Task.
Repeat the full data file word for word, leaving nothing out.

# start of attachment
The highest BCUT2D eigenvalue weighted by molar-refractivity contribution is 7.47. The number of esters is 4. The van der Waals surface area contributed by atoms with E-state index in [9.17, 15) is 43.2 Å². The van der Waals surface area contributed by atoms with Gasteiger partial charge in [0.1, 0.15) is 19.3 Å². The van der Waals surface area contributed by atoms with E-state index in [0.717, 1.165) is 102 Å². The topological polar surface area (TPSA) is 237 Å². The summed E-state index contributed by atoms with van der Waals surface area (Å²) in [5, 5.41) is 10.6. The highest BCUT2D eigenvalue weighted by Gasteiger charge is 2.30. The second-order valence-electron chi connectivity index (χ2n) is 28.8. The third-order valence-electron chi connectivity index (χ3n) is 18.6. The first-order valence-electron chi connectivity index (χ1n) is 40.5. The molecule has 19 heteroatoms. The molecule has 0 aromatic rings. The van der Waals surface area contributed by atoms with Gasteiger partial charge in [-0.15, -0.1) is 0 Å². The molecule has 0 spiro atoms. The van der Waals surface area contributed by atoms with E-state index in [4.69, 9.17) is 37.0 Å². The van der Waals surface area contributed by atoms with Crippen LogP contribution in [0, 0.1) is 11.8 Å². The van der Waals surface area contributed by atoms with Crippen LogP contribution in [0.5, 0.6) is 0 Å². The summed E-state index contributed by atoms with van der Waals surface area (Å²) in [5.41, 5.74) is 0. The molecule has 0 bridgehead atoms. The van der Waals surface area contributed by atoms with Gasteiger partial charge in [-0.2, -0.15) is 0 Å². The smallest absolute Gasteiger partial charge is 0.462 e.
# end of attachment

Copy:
The highest BCUT2D eigenvalue weighted by molar-refractivity contribution is 7.47. The number of esters is 4. The van der Waals surface area contributed by atoms with E-state index in [9.17, 15) is 43.2 Å². The van der Waals surface area contributed by atoms with Gasteiger partial charge in [0.1, 0.15) is 19.3 Å². The van der Waals surface area contributed by atoms with E-state index in [0.717, 1.165) is 102 Å². The topological polar surface area (TPSA) is 237 Å². The summed E-state index contributed by atoms with van der Waals surface area (Å²) in [5, 5.41) is 10.6. The highest BCUT2D eigenvalue weighted by Gasteiger charge is 2.30. The second-order valence-electron chi connectivity index (χ2n) is 28.8. The third-order valence-electron chi connectivity index (χ3n) is 18.6. The first-order valence-electron chi connectivity index (χ1n) is 40.5. The molecule has 19 heteroatoms. The molecule has 0 aromatic rings. The van der Waals surface area contributed by atoms with Gasteiger partial charge in [-0.15, -0.1) is 0 Å². The molecule has 0 spiro atoms. The van der Waals surface area contributed by atoms with E-state index in [4.69, 9.17) is 37.0 Å². The van der Waals surface area contributed by atoms with Crippen LogP contribution in [0, 0.1) is 11.8 Å². The van der Waals surface area contributed by atoms with Crippen LogP contribution in [0.5, 0.6) is 0 Å². The summed E-state index contributed by atoms with van der Waals surface area (Å²) in [5.41, 5.74) is 0. The molecule has 0 bridgehead atoms. The van der Waals surface area contributed by atoms with Gasteiger partial charge in [-0.2, -0.15) is 0 Å². The smallest absolute Gasteiger partial charge is 0.462 e.